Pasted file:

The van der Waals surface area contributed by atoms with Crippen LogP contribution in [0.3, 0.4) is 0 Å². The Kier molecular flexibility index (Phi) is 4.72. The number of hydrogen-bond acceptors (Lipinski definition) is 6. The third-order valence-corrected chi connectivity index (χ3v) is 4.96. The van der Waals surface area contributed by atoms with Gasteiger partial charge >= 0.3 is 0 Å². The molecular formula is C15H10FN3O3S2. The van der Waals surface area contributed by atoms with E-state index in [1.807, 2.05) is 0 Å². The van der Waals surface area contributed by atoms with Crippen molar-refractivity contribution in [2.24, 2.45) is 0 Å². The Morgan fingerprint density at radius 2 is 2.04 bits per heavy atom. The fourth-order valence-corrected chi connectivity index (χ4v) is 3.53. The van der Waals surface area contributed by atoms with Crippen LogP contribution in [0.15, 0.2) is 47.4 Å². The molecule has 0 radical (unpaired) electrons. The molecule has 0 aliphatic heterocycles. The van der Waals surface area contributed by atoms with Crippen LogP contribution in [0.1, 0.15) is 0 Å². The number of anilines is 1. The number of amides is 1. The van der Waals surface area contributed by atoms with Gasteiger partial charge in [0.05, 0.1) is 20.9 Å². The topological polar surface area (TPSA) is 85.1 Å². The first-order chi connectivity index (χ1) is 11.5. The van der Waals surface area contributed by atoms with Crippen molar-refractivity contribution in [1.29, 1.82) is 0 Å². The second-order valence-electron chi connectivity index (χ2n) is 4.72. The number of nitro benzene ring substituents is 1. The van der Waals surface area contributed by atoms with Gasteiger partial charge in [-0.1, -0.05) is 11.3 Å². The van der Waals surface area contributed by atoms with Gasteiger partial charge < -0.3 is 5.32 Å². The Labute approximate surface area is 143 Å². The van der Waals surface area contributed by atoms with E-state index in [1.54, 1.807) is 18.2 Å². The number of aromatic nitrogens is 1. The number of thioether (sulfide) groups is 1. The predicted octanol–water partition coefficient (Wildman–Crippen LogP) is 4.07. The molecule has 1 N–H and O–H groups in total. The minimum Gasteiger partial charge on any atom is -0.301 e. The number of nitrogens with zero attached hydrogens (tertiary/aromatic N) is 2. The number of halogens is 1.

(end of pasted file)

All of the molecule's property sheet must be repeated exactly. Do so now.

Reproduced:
The van der Waals surface area contributed by atoms with Crippen LogP contribution in [0.3, 0.4) is 0 Å². The Kier molecular flexibility index (Phi) is 4.72. The number of hydrogen-bond acceptors (Lipinski definition) is 6. The third-order valence-corrected chi connectivity index (χ3v) is 4.96. The van der Waals surface area contributed by atoms with Gasteiger partial charge >= 0.3 is 0 Å². The molecular formula is C15H10FN3O3S2. The van der Waals surface area contributed by atoms with E-state index in [1.807, 2.05) is 0 Å². The van der Waals surface area contributed by atoms with Crippen molar-refractivity contribution in [2.24, 2.45) is 0 Å². The Morgan fingerprint density at radius 2 is 2.04 bits per heavy atom. The fourth-order valence-corrected chi connectivity index (χ4v) is 3.53. The van der Waals surface area contributed by atoms with Crippen LogP contribution in [0.15, 0.2) is 47.4 Å². The molecule has 0 radical (unpaired) electrons. The molecule has 0 aliphatic heterocycles. The van der Waals surface area contributed by atoms with Crippen LogP contribution in [0.1, 0.15) is 0 Å². The number of anilines is 1. The number of amides is 1. The van der Waals surface area contributed by atoms with Gasteiger partial charge in [0.05, 0.1) is 20.9 Å². The topological polar surface area (TPSA) is 85.1 Å². The first-order chi connectivity index (χ1) is 11.5. The van der Waals surface area contributed by atoms with Crippen molar-refractivity contribution in [1.29, 1.82) is 0 Å². The second-order valence-electron chi connectivity index (χ2n) is 4.72. The number of nitro benzene ring substituents is 1. The van der Waals surface area contributed by atoms with Gasteiger partial charge in [-0.1, -0.05) is 11.3 Å². The van der Waals surface area contributed by atoms with Gasteiger partial charge < -0.3 is 5.32 Å². The Labute approximate surface area is 143 Å². The van der Waals surface area contributed by atoms with E-state index in [1.54, 1.807) is 18.2 Å². The number of aromatic nitrogens is 1. The number of thioether (sulfide) groups is 1. The predicted octanol–water partition coefficient (Wildman–Crippen LogP) is 4.07. The molecule has 1 N–H and O–H groups in total. The minimum Gasteiger partial charge on any atom is -0.301 e. The number of nitrogens with zero attached hydrogens (tertiary/aromatic N) is 2. The number of halogens is 1.